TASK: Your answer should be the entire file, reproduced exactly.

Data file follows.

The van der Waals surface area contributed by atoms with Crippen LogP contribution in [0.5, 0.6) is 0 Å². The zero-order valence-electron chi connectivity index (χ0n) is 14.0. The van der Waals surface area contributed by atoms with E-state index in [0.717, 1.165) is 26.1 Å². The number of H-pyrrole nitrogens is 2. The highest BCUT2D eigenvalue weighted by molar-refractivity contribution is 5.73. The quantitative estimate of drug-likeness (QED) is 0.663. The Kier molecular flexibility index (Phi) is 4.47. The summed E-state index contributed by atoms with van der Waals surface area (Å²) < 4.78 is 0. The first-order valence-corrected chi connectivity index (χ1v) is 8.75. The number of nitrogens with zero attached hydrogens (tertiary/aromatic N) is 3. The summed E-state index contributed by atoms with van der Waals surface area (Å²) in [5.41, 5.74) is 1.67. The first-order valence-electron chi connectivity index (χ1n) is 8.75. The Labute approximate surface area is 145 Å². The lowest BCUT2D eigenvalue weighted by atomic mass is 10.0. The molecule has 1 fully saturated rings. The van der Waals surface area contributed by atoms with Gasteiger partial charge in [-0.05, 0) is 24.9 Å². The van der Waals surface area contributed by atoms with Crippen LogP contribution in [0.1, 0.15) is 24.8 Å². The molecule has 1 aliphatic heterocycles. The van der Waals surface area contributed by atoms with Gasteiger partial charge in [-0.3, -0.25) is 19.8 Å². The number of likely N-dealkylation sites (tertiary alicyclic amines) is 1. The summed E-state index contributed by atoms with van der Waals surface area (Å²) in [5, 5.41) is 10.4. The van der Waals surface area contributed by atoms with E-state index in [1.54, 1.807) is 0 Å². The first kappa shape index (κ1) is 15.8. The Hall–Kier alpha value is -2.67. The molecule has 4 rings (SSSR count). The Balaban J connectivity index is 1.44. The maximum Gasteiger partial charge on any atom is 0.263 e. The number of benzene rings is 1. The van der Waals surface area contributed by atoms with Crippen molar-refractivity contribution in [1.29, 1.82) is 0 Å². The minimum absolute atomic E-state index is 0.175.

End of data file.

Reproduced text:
The van der Waals surface area contributed by atoms with Crippen LogP contribution in [0.5, 0.6) is 0 Å². The zero-order valence-electron chi connectivity index (χ0n) is 14.0. The van der Waals surface area contributed by atoms with E-state index in [0.717, 1.165) is 26.1 Å². The number of H-pyrrole nitrogens is 2. The highest BCUT2D eigenvalue weighted by molar-refractivity contribution is 5.73. The quantitative estimate of drug-likeness (QED) is 0.663. The Kier molecular flexibility index (Phi) is 4.47. The summed E-state index contributed by atoms with van der Waals surface area (Å²) < 4.78 is 0. The first-order valence-corrected chi connectivity index (χ1v) is 8.75. The number of nitrogens with zero attached hydrogens (tertiary/aromatic N) is 3. The summed E-state index contributed by atoms with van der Waals surface area (Å²) in [5.41, 5.74) is 1.67. The first-order valence-electron chi connectivity index (χ1n) is 8.75. The Labute approximate surface area is 145 Å². The lowest BCUT2D eigenvalue weighted by atomic mass is 10.0. The molecule has 1 fully saturated rings. The van der Waals surface area contributed by atoms with Gasteiger partial charge in [-0.05, 0) is 24.9 Å². The van der Waals surface area contributed by atoms with Crippen LogP contribution in [0.1, 0.15) is 24.8 Å². The molecule has 1 aliphatic heterocycles. The van der Waals surface area contributed by atoms with Gasteiger partial charge in [-0.3, -0.25) is 19.8 Å². The number of likely N-dealkylation sites (tertiary alicyclic amines) is 1. The summed E-state index contributed by atoms with van der Waals surface area (Å²) in [5, 5.41) is 10.4. The van der Waals surface area contributed by atoms with E-state index in [1.54, 1.807) is 0 Å². The first kappa shape index (κ1) is 15.8. The Hall–Kier alpha value is -2.67. The molecule has 4 rings (SSSR count). The Balaban J connectivity index is 1.44. The maximum Gasteiger partial charge on any atom is 0.263 e. The number of benzene rings is 1. The van der Waals surface area contributed by atoms with Crippen molar-refractivity contribution in [1.29, 1.82) is 0 Å². The minimum absolute atomic E-state index is 0.175.